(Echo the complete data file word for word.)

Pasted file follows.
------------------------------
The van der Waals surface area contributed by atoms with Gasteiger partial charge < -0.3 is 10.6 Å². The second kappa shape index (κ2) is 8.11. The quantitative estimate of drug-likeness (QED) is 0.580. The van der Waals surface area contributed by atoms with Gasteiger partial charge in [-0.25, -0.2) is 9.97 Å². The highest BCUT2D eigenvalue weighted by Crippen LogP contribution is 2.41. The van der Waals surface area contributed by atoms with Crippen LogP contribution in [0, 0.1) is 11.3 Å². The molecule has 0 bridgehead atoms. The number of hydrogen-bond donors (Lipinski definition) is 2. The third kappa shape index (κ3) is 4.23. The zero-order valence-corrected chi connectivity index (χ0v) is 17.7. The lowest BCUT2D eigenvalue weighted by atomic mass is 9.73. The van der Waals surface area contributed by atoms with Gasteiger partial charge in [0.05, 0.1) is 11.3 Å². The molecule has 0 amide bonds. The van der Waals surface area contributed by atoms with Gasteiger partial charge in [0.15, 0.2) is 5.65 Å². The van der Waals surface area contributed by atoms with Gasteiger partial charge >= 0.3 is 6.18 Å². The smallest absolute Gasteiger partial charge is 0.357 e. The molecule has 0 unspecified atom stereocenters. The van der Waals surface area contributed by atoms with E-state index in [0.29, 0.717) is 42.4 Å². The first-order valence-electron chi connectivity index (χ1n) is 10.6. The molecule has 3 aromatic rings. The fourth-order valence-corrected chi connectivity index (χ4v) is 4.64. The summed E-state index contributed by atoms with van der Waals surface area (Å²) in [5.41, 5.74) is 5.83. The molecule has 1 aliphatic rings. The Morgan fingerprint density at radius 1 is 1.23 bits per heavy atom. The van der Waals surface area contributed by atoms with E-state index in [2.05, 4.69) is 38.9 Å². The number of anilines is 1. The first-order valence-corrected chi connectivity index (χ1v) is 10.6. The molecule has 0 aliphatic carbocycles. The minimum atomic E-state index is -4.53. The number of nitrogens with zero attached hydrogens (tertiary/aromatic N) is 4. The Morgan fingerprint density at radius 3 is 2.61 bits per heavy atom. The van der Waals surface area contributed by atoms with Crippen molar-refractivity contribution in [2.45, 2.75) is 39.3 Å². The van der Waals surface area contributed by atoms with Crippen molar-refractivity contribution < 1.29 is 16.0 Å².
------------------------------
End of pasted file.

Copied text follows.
The van der Waals surface area contributed by atoms with Gasteiger partial charge < -0.3 is 10.6 Å². The second kappa shape index (κ2) is 8.11. The quantitative estimate of drug-likeness (QED) is 0.580. The van der Waals surface area contributed by atoms with Gasteiger partial charge in [-0.25, -0.2) is 9.97 Å². The highest BCUT2D eigenvalue weighted by Crippen LogP contribution is 2.41. The van der Waals surface area contributed by atoms with Crippen LogP contribution in [0, 0.1) is 11.3 Å². The molecule has 0 bridgehead atoms. The number of hydrogen-bond donors (Lipinski definition) is 2. The third kappa shape index (κ3) is 4.23. The zero-order valence-corrected chi connectivity index (χ0v) is 17.7. The lowest BCUT2D eigenvalue weighted by atomic mass is 9.73. The van der Waals surface area contributed by atoms with Gasteiger partial charge in [0.05, 0.1) is 11.3 Å². The molecule has 0 amide bonds. The van der Waals surface area contributed by atoms with Gasteiger partial charge in [0.15, 0.2) is 5.65 Å². The van der Waals surface area contributed by atoms with Gasteiger partial charge >= 0.3 is 6.18 Å². The smallest absolute Gasteiger partial charge is 0.357 e. The molecule has 0 unspecified atom stereocenters. The van der Waals surface area contributed by atoms with E-state index in [0.29, 0.717) is 42.4 Å². The first-order valence-electron chi connectivity index (χ1n) is 10.6. The molecule has 3 aromatic rings. The fourth-order valence-corrected chi connectivity index (χ4v) is 4.64. The summed E-state index contributed by atoms with van der Waals surface area (Å²) in [5.41, 5.74) is 5.83. The molecule has 1 aliphatic rings. The Morgan fingerprint density at radius 1 is 1.23 bits per heavy atom. The van der Waals surface area contributed by atoms with E-state index in [2.05, 4.69) is 38.9 Å². The number of anilines is 1. The first-order valence-corrected chi connectivity index (χ1v) is 10.6. The molecule has 0 aliphatic carbocycles. The minimum atomic E-state index is -4.53. The number of nitrogens with zero attached hydrogens (tertiary/aromatic N) is 4. The Morgan fingerprint density at radius 3 is 2.61 bits per heavy atom. The van der Waals surface area contributed by atoms with Crippen molar-refractivity contribution in [2.45, 2.75) is 39.3 Å². The van der Waals surface area contributed by atoms with Crippen molar-refractivity contribution < 1.29 is 16.0 Å².